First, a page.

PRODUCTIVITY ON THE GO: FOR OR AGAINST PRIVACY?


Nokia N900 communicator/internet tablet
Image via Wikipedia

Proponents of business applications and mobile productivity will swear by their Blackberries and tell you how much time and money they have saved by having access to their emails and office applications on the go using enterprise business gadgets.

In a nutshell, a workjunkie does not have to open up his laptop to respond to an email, especially when as a decision maker a simple yes or no needs to promptly determine whether some millions will be spent or not.

In this world, time is always of the essence, as in any.

However, the voice against being seemlessly linked to the office grows louder day by day.

The resource meant to utilise information worker solutions wants time to himself, friends and family, and yearns for his privacy.

From my interactions, the preference veers towards learning to organise time to increase productivity and unified and healthy life, by allocation of very specific time frames with high concentration and focus on the activity therein.

Thus for example, 8 to 9 am is mails, 9 to 10 am is phone calls, 10 to 11am is one on ones, 11 to noon snail mails, lunch break 2pm to 3pm…etc etc.

The expected result of these silos is a focused, timely and centered approach and response to information, and appropriating proper response time.

My December holidays were eventful, and I was fortunate enough to travel and interact with people from varied areas of the business or enterprise ladder, but all who are users of Enterprise communication Devices and these were their opinions.

Steve, a server admin with a large ICT firm that deals with large accounts, got rid of his smart phone. I met Steve in a dingy local pub,he holds three dumb phones with three different carriers.

First, since he is a social person and loves to drink, his primary reason is that since he last lay down on the floor and cried after losing his I-phone in a bar, he decided that he would never spend that much money on a phone.

Secondly, he was tired of getting “urgent” emails from clients (who knew he was available on the corporate chat outside his work hours, and receiving emails from superiors asking him to “sort the client just this one time”. )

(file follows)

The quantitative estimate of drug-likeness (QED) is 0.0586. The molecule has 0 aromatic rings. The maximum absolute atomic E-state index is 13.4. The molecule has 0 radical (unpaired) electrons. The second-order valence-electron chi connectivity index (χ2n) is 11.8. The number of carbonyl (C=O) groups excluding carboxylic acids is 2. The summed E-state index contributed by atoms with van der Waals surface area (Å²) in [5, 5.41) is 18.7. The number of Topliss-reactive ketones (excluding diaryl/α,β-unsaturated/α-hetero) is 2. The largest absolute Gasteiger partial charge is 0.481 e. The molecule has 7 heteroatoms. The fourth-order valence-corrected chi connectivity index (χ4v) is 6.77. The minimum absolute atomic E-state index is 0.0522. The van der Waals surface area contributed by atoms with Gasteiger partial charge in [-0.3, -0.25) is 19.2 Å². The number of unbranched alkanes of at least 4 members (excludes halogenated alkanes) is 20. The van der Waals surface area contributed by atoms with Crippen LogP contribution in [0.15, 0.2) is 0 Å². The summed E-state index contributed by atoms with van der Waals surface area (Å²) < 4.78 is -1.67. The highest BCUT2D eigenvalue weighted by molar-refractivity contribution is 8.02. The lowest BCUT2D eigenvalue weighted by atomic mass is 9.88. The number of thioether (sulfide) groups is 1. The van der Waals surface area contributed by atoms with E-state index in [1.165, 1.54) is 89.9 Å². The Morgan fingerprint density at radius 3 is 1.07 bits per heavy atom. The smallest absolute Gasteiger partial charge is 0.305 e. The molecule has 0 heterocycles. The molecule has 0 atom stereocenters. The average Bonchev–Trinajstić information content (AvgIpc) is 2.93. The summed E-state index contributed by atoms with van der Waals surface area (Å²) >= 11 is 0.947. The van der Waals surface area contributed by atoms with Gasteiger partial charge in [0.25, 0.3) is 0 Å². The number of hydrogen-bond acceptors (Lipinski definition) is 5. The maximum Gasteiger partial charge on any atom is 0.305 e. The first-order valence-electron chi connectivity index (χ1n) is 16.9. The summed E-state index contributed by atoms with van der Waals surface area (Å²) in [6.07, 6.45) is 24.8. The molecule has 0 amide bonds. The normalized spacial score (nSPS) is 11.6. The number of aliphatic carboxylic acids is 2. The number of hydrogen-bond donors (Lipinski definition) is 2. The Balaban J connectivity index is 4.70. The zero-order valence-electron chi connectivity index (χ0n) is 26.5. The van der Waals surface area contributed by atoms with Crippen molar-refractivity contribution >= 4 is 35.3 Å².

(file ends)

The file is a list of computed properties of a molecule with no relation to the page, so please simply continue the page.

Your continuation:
He decided his M.O would be to utilize dumb phones, once he knocks off, he turns the work lines off, and turns his play lines on.

Angelica, on the other hand, i met out in the wilderness hiking. She is a top PR Account Manager interviewed on Jeff Koinange‘s “The Bench”, among other high profile shows on television and radio. Being high society, what one is seen doing and who with is key. Having a smart phone is not only a tool of the trade, but is also a status symbol, a necessity in her field where impressions matter more than reality.

Yet she just got rid of her Blackberry. She holds the Safaricom solar dumb phone ( thereby still being chique and “eco-friendly”) But moreso, her main reason was seeking peace of mind. She said she kept chatting on multiple social networks keeping up wiht the glitterati, would be clients and posts of her high profile activities and keeping tabs on others, she hardly had time for anything else. ” My boyfriend hated me because we could hardly have dinner without me clicking away on the phone posting this or that…i think i developed a short attention span.” She allegedly could no longer sit somewhere and wait for someone or something without going online on the phone.

Andrew on the other hand just said he preferred sitting down to look at emails and answering them, instead of always being under pressure. for him it meant he would just plan his time better and respond to what was most important to him as a person, and not what the phone dictated.

A journalist by profession, he wanted one place untouched by the unified internet world, where the correspondence was limited to calls and text. The only linkage he wanted was weekends, when he would link his Nokia to the computer, and upload pictures taken during the week to social networks. In any case he lives on the laptop which, with the bigger screen provided a richer ,more dynamic experience. “The small screen and slower rendering speeds just do not make sense.”

With this growing tribe, I foresee less and less professional usage of smartphones by choice, except by those obligated to by their work places.

These are my two cents, and six from Andrew, Angelica and Steve… and as these are thrown into wishing wells the world over, we may see a decline in the intrusive usage of smartphone technology.

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